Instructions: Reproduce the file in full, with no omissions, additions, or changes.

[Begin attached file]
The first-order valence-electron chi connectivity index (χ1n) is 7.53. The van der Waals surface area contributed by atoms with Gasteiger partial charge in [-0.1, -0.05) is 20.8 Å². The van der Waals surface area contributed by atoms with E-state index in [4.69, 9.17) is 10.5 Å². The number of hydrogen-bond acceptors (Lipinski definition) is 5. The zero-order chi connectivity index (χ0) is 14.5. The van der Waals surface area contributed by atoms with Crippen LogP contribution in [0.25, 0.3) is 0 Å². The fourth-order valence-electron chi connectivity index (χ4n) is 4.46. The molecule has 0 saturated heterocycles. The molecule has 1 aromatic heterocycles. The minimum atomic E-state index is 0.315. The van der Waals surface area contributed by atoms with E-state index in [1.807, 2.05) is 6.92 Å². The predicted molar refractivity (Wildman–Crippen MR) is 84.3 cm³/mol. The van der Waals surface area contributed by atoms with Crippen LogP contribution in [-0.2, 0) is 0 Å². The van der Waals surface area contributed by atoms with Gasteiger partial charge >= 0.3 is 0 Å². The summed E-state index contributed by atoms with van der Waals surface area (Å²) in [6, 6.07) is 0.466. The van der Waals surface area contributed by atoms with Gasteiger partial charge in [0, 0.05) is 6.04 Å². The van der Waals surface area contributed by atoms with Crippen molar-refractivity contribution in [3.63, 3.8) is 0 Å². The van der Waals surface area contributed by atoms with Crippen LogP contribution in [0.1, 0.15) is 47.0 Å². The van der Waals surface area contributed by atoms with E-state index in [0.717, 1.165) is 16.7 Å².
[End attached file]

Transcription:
The first-order valence-electron chi connectivity index (χ1n) is 7.53. The van der Waals surface area contributed by atoms with Gasteiger partial charge in [-0.1, -0.05) is 20.8 Å². The van der Waals surface area contributed by atoms with E-state index in [4.69, 9.17) is 10.5 Å². The number of hydrogen-bond acceptors (Lipinski definition) is 5. The zero-order chi connectivity index (χ0) is 14.5. The van der Waals surface area contributed by atoms with Crippen LogP contribution in [0.25, 0.3) is 0 Å². The fourth-order valence-electron chi connectivity index (χ4n) is 4.46. The molecule has 0 saturated heterocycles. The molecule has 1 aromatic heterocycles. The minimum atomic E-state index is 0.315. The van der Waals surface area contributed by atoms with E-state index in [1.807, 2.05) is 6.92 Å². The predicted molar refractivity (Wildman–Crippen MR) is 84.3 cm³/mol. The van der Waals surface area contributed by atoms with Crippen LogP contribution in [-0.2, 0) is 0 Å². The van der Waals surface area contributed by atoms with Gasteiger partial charge >= 0.3 is 0 Å². The summed E-state index contributed by atoms with van der Waals surface area (Å²) in [6, 6.07) is 0.466. The van der Waals surface area contributed by atoms with Gasteiger partial charge in [0, 0.05) is 6.04 Å². The van der Waals surface area contributed by atoms with Crippen molar-refractivity contribution in [3.63, 3.8) is 0 Å². The van der Waals surface area contributed by atoms with Crippen LogP contribution in [0.1, 0.15) is 47.0 Å². The van der Waals surface area contributed by atoms with E-state index in [0.717, 1.165) is 16.7 Å².